Antiquity and the medieval period (7/15)
In the year 15 BC the Romans conquered the area and stayed some 500 years. It is not sure that any finds originated from that period. Centuries passed. The medieval period came (AD 500). When Columbus discovered America 1000 years later the hill carried at least four metal objects.
There are several candidates for the price of the oldest find. Actually, we cannot really decide. So there are several winners.
Find #5 is made of iron, some 12 cm / 5” long and has a square cross section. In the first moment I regarded it as a medieval crossbow bolt. It is not. But no matter how carefully I studied the literature I cannot tell whether it is a projectile or a tool, let alone put a precise date to it. In the literature I found following similar but not identical Roman items. They were declared as tools but from all I read not even the archaeologists are sure about that. This find reflects all the misery of relic hunters in contrast to coin hunters. It is not possible to narrow the time frame to more than 15 centuries.
Since it is possible that the item is Roman the time frame starts at AD 0. The purpose of tools did not change in the last 2000 years, so neither did the form. Often they virtually cannot be dated, in strong contrast to coins. Some types of hammers we can buy today were used by the Romans also.
Since the item is certainly not modern I decided to let the time frame end at 1500.
Next comes an undetermined object made of twisted iron.
Find # 20 Undetermined twisted iron object. AD 800 – 1400. Handle?
Find #20 terminal.
While it looks like a handle both terminals are not in the same plane. Instead, they are perpendicular.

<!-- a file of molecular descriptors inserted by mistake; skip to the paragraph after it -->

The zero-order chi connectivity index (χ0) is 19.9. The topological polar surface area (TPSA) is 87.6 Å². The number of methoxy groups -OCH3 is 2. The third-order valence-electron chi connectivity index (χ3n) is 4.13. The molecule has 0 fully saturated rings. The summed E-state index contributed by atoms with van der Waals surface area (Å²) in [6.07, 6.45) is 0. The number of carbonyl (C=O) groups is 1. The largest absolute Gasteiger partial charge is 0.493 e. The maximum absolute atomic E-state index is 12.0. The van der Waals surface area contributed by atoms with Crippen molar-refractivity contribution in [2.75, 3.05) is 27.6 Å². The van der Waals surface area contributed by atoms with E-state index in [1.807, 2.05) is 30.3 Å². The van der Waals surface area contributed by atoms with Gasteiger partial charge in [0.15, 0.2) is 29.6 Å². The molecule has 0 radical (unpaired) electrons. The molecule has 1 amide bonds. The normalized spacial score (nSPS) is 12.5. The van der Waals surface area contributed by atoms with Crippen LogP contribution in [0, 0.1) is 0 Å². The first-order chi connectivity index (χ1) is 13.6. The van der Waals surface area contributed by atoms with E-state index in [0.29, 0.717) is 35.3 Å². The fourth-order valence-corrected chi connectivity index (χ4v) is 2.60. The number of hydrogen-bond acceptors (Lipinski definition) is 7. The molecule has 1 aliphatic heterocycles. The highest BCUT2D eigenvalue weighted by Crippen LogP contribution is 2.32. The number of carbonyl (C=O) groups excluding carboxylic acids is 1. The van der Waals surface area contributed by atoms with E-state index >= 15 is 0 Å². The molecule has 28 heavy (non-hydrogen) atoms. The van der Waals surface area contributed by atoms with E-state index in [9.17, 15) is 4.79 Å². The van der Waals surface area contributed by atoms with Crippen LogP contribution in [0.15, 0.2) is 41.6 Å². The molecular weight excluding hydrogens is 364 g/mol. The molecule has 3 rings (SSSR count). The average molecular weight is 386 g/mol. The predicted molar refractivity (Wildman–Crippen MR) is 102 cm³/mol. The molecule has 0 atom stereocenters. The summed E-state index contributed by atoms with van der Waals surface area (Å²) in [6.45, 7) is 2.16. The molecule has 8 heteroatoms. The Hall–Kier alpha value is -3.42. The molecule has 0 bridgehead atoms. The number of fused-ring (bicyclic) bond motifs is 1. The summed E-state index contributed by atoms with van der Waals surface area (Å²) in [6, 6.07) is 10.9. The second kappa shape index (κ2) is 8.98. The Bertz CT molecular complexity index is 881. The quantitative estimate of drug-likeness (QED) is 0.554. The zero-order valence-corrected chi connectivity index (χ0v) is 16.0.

# 17 solid iron handle of knife. Excellent condition. AD 800 - 1400
The handle some 1 cm / 0.4” thick so it uses much more iron than necessary to handle the force. Embroidered by lines this was once an expensive piece. In literature I found a very similar knife originating from a Roman grave.
My favourite old find from skull hill is this very delicate iron knife (find # 19).
# 19 iron knife with copper alloy handle appendices AD 500 - 1000
In general knifes are notoriously hard to date. Their form follows the function which did not change during the centuries. Still, it is possible to assign a time frame to some forms. This is one of them. These slim knife, just some 17 cm / 6.7” long, is between 1000 and 1500 years old and a fine example how well iron finds survive on this hill. This is because the limestone neutralizes acids that cause iron to deteriorate.
I found a similar knife a few years ago which was dated by the state’s archaeologists to roughly AD 500. With the possible exception of find # 5 this is the oldest item found on this hill.
If you look at it from above (top view) you see that handle and blade are parts of the same long, thin triangle. The handle is not in the same pane as the blade but turned by 90 degrees. This is highly unusual and reveals the striving for beauty. Somebody had something special in mind when he made this knife so many centuries ago.
From a purely functional point of view you can build a more solid knife capable of handling bigger forces without using more iron. You only need to keep iron handle and blade in the same pane. This knife was made by someone to whom function and economy was not everything. An early designer knife.
The small part at the end of the handle is made of copper alloy. It appeared green before the knife was sealed with paraffin to slow down further corrosion.
(C) Thorsten Straub www.metal-detecting.de 2006-2011.